Urgent warnings have been issued by experts in India following revelations that authorities plan to incinerate toxic waste from Bhopal in Mumbai
Activists, doctors and environmental experts have suggested that the plans, proposed by the Central Pollution Control Board (CPCB), could well lead to a “second disaster.”
Electronic newspaper Mid Day quotes Satinath Sarangi, managing trustee of the Sambhavna Trust Clinic in Bhopal and member of the Bhopal Group for Information and Action (BGIA)’s alarming warning; “the toxic waste lying in Bhopal contains toxic materials such as dioxine, furins, halogenated nitrates, organic chlorinated chains and we are not sure what additional toxic compounds have developed in the past few years. Any exposure to these materials can lead to cancer and genetic disorders. Therefore, transferring the waste without a proper disposal facility and without necessary arrangements could cause another disaster.”
The Union Carbide factory has remained heavily contaminated with poisons for the past 27 years but around 346 tonnes of previously recovered waste remains at different sites awaiting destruction.
Previous attempts from the Central Pollution Control Board (CPCB) to transfer the toxic waste to other waste disposal facilities in Madhya Pradesh, as well as others in neighbouring states, have been prevented by concerned environmental authorities and local residents who resisted the plans.
Experts aren’t certain that the proposed incinerator in Mumbai is able to deal with the toxic waste and other critics have warned that incinerating the waste is dangerous and irresponsible. A decision is still to be made. The group of ministers (GoM) have so far refused to express their view on the matter.
Further concerns of how the waste itself will be transported have come to light. Critics have proposed several alternative solutions including the possibility of international overseas disposal, where the waste may be better dealt with.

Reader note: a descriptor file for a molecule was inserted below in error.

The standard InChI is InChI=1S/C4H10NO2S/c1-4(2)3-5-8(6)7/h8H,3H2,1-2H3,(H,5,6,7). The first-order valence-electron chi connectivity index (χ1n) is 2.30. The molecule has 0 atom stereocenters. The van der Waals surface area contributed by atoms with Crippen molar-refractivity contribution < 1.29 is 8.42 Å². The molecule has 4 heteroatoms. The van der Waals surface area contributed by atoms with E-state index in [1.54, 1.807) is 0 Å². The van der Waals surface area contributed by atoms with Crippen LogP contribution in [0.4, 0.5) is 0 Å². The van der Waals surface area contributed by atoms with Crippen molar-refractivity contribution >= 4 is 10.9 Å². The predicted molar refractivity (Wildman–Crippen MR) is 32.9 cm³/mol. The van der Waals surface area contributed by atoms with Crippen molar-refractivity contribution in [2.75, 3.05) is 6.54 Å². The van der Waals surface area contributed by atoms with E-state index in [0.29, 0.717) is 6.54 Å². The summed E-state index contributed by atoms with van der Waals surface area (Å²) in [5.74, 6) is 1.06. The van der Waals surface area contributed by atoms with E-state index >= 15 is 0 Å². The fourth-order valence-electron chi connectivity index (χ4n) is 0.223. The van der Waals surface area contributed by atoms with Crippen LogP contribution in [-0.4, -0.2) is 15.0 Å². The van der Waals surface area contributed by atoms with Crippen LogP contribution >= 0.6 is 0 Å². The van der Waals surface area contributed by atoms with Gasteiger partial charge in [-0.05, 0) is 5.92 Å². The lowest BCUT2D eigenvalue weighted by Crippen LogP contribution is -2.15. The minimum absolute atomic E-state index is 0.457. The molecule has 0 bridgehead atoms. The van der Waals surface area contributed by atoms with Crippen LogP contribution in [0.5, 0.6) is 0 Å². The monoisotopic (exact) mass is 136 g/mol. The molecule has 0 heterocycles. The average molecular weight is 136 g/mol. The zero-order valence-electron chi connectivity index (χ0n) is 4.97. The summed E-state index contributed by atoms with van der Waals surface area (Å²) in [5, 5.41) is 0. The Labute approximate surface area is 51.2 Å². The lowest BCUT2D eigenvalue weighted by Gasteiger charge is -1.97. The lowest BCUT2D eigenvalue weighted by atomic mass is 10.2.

Sarangi suggests that the “CPCB should ask DOW Chemical to bear the expenses, as its subsidiary was responsible for the disaster in Bhopal.”
In other news, it has emerged that levels of toxicity in groundwater and soil in Bhopal were deliberately withheld during the 1989 settlement with the Indian Government. During the settlement, samples collected by Union Carbide Corporation (UCC) were found to contain high levels of toxicity which was not disclosed.
Documentation reveals that UCC were aware of the large-scale environmental contamination of the area both prior to, and after the disaster. Critics argue that UCC deliberately withheld such information to prevent further liability and to minimize damage to their corporate image. Toxicity and contamination remain an ongoing problem in Bhopal to this day and UCC, now a Dow subsidiary, are still wanted on criminal charges.
Dow Chemical, who are opposing any responsibility for environmental remediation, see the 1989 settlement as ‘full and final,’ despite outstanding liabilities being present with the takeover of UCC in 2001. Survivors and activists in Bhopal heavily contest both the settlement which failed to recognise any environmental impacts made by UCC, as well as Dow’s dismissal of responsibility.